Emission factors of hydrocarbons, halocarbons, trace gases and particles from biomass burning in Brazil
Article first published online: 21 SEP 2012
Copyright 1998 by the American Geophysical Union.
Journal of Geophysical Research: Atmospheres (1984–2012)
Volume 103, Issue D24, pages 32107–32118, 27 December 1998
How to Cite
1998), Emission factors of hydrocarbons, halocarbons, trace gases and particles from biomass burning in Brazil, J. Geophys. Res., 103(D24), 32107–32118, doi:10.1029/98JD00692., , , , and (
- Issue published online: 21 SEP 2012
- Article first published online: 21 SEP 2012
- Manuscript Accepted: 23 FEB 1998
- Manuscript Received: 9 SEP 1997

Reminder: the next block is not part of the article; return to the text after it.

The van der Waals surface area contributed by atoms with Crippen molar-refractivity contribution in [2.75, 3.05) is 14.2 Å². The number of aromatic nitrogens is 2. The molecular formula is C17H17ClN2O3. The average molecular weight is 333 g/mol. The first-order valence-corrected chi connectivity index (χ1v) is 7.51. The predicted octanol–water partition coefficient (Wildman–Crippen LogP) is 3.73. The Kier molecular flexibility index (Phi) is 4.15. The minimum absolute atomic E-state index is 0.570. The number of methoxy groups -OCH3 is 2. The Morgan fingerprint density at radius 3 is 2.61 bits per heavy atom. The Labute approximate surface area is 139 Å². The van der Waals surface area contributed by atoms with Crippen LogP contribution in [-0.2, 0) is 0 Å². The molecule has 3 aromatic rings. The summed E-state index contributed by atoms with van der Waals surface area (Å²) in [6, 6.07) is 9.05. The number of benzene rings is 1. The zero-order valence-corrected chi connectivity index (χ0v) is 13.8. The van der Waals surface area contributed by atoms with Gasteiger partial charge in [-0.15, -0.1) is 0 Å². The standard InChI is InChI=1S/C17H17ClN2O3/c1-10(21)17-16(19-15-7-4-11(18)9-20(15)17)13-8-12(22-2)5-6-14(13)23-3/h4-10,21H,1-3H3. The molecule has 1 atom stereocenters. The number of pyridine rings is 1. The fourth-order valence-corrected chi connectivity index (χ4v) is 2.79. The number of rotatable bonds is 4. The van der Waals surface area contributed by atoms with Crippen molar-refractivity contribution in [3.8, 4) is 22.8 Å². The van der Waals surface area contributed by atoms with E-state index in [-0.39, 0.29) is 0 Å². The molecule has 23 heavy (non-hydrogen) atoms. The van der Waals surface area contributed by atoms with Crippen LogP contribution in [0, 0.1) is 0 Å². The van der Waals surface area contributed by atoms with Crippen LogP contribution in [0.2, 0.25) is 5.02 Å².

Airborne measurements of the emissions of gases and particles from 19 individual forest, cerrado, and pasture fires in Brazil were obtained during the Smoke, Clouds, and Radiation-Brazil (SCAR-B) study in August-September 1995. Emission factors were determined for a number of major and minor gaseous and particulate species, including carbon dioxide, carbon monoxide, sulfur dioxide, nitrogen oxides, methane, nonmethane hydrocarbons, halocarbons, particulate (black and organic) carbon, and particulate ionic species. The magnitude of the emission factors for gaseous species were determined primarily by the relative amounts of flaming and smoldering combustion, rather than differences in vegetation type. Hydrocarbons and halocarbons were well correlated with CO, which is indicative of emissions primarily associated with smoldering combustion. Although there was large variability between fires, higher emission factors for SO2 and NOχ were associated with an increased ratio of flaming to smoldering combustion; this could be due to variations in the amounts of sulfur and nitrogen in the fuels. Emission factors for particles were not so clearly associated with smoldering combustion as those for hydrocarbons. The emission factors measured in this study are similar to those measured previously in Brazil and Africa. However, particle emission factors from fires in Brazil appear to be roughly 20 to 40% lower than those from North American boreal forest fires.